Hillary Clinton will lose the Democratic nomination for two reasons:

First, she’s spending way too much money on consultants. Strategist and pollster Mark Penn, who appears to have bungled this campaign in every conceivable way, is owed some $10 million alone. If you’re a Hillary Clinton supporter, just how does it feel to give your money to the guy that’s messed stuff up so badly rather than seeing your money spent on ads for your candidate? But that’s precisely what’s going on, and it’s a huge problem now the nomination process has become a war of attrition.

UPDATE: I’m not the only one seeing the money thing as a disaster.

The second issue, and this has been a problem from the very start, is that Hillary Clinton has been wrongly packaged. For all her faults, and you know I think that they are many, she has a number of attractive qualities (she’s a good debater, she’s intelligent, etc.).

But that’s not how she’s being sold. We’re told that she’s “tough” and “tested” and “ready on day one” all of which plays into the meme of Hillary as a shrill, attacking, win-at-all costs politician. You know, the very thing most of us are sick of in American politics.

When this gets coupled with the “you’re all a bunch of sheep, look at Hillary run” verbiage the the campaign constantly spits out, the results are doubly damning. Here’s part of Hillary’s statement after losing Wisconsin:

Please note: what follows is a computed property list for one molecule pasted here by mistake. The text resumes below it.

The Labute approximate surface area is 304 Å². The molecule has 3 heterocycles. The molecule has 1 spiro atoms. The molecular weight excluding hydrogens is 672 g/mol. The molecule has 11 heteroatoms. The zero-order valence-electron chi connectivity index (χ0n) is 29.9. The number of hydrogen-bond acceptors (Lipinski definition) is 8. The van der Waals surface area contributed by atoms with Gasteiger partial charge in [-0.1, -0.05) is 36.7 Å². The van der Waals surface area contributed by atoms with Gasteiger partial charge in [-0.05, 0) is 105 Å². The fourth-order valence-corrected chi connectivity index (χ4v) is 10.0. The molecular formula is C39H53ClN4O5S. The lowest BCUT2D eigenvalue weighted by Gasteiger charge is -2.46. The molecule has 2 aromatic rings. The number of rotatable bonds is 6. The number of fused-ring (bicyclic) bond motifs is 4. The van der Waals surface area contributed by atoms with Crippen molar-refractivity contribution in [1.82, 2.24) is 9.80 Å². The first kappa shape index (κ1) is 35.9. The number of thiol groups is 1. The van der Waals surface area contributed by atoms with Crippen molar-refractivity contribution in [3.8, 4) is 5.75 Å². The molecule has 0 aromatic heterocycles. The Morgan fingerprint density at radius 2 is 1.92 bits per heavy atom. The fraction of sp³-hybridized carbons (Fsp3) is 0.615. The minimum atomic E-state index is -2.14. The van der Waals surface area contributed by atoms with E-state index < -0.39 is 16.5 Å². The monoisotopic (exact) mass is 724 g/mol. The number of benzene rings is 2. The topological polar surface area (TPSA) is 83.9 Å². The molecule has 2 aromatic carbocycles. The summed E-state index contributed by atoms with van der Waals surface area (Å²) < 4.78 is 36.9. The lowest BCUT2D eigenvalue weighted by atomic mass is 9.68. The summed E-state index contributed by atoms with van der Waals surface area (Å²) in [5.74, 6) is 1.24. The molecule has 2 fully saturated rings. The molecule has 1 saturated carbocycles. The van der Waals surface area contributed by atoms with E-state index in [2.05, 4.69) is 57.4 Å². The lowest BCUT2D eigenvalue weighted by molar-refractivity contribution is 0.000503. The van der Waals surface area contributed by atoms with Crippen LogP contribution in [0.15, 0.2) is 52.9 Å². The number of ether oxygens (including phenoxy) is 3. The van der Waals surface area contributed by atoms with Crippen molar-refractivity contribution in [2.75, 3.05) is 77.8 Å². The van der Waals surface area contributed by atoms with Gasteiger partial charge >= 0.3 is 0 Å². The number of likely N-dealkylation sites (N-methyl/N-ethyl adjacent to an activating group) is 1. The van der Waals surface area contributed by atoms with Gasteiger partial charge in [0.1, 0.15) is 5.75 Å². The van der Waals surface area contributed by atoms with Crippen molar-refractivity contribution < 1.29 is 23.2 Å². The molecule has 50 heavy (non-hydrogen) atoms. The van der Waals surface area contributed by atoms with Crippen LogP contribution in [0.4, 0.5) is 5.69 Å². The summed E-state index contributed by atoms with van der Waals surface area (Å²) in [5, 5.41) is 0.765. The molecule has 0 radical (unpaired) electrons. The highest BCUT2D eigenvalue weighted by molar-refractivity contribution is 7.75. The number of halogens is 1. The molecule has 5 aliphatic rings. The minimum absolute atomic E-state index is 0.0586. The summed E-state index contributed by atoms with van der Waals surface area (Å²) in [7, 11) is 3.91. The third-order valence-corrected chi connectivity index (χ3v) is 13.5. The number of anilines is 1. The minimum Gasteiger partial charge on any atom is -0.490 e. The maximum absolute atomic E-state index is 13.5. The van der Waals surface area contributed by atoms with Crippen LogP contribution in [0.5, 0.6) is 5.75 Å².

Only one of us is ready on day one to be commander in chief, ready to manage our economy, ready to defeat the Republicans. Only one of us has spent 35 years being a doer, a fighter, and a champion for those who need a voice.

Sweep aside the content (which I would obviously dispute anyway), and what is the subtext of the argument she’s making? Look at me! See how great I am. Here’s what I will do for you. This is not an isolated, out-of-context quote. In fact, it is one of the more benign. Her literature and quotes are littered with this type of message. I can’t help but think consciously or subconsciously voters are picking up on the contempt that lies very low beneath the surface.

From a political strategy standpoint, this message also seems absurd when you’re running a candidate with sky high negatives. To say nothing of running it against a message of inclusion (“Yes we can”) like Barak Obama’s.

In conclusion, it’s no wonder she’s losing. It’s Hillary–and a few very well-paid advisors–against the world, and that’s a mountain very few can climb.